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Smart cities need to embrace new technologies like artificial intelligence to cope with the loss of workers who are staying home.

In an upcoming podcast, I will host a panel discussion on some of the looming disasters facing cities across the country, their commercial office space, and their investors.

This is all part of the new reality of the post-pandemic economy. Many decision-makers in municipal government as well as commercial property management have failed to recognize that we have gone through a paradigm shift. They are still clinging to the idea that cities will go back to business as usual, and workers will all go back to commuting into cities.

The first warning of a tsunami of increased vacancies hitting commercial office space came in 2020. Commercial buildings were experiencing big vacancy rates as more people worked from home and did not return to cities.

The second tsunami is the one looming on the horizon now with many investors and banks looking very cautiously as empty, or nearly-empty buildings start to lose their value.

Many city governments do not want to believe this second tsunami is actually happening and have done nothing to cut spending. They still think their cities will go back to business as usual when it comes to people going back to the office.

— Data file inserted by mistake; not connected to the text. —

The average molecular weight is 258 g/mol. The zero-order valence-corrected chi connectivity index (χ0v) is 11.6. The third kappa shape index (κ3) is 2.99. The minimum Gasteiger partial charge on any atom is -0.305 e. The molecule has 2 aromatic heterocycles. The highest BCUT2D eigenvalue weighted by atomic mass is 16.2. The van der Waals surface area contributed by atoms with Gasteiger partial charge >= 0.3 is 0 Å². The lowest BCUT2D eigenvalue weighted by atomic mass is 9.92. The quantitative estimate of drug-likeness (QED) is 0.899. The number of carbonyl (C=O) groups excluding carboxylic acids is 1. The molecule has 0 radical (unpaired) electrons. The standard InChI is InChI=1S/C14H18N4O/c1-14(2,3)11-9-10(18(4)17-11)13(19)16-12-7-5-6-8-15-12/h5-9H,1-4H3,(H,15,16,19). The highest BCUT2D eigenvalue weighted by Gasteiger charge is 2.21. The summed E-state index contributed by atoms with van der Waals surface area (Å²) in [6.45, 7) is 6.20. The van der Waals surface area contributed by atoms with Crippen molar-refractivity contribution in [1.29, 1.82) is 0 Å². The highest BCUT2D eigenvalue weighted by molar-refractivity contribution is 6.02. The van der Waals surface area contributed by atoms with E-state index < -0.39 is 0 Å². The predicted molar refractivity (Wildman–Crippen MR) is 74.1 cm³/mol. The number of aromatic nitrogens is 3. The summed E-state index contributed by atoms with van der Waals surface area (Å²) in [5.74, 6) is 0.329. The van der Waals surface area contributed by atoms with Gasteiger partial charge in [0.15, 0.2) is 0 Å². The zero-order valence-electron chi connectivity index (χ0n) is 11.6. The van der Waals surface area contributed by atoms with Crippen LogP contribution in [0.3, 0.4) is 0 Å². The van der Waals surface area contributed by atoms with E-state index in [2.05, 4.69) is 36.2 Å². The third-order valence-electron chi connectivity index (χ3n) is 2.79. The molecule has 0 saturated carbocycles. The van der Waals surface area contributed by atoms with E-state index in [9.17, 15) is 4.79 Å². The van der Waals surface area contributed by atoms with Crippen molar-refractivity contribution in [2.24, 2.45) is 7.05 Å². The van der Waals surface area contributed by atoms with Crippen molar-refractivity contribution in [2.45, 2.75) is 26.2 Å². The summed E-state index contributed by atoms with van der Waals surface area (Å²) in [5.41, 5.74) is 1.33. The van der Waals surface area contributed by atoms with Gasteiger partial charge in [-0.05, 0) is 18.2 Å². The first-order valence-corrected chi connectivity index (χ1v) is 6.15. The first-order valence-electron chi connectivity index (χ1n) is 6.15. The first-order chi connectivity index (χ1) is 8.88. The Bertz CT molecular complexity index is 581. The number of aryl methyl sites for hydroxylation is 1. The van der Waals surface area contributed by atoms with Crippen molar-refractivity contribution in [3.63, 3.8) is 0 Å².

In a recent financial news article in Seeking Alpha, Steven Cress observed: “With tenants in the central business district submarkets of NYC and San Francisco, fire sales and the woes of a potential ‘doom cycle’ are accelerating as city centers turned ghost towns put a financial strain on [real estate investment trusts].”

The second tsunami is starting to wash up into commercial real estate investments and financial markets. Those who understand how powerful tsunamis are are taking action now. Those who wait and see will see their investment values washed away.

The loss of demand for commercial office space has created a phenomenon of the reverse of musical chairs when it comes to buildings being leased up. With more building space becoming available and less demand coming from corporate tenants, property owners need to invest in their buildings to have modern intelligent amenities available for corporate tenants.

Just as money does not grow on trees, tax revenues cannot be gotten from sales no longer generated by commuters who are not coming back downtown. Some cities have already experienced this last year with New York City pointing out that it lost over $12 billion in sales tax revenues.

The big question becomes: “Where are they going to make up this budget shortfall?” This question doesn’t just apply to New York City. Almost all major metropolitan areas from Chicago and Dallas to San Francisco and Denver need to start focusing on this budget shortfall.

Talking to an executive in the smart buildings sector, he said many real estate and property management companies are being overwhelmed by artificial intelligence proposals touting this as “the next big thing for your building” and selling it as if it was some “universal solution” to all their problems.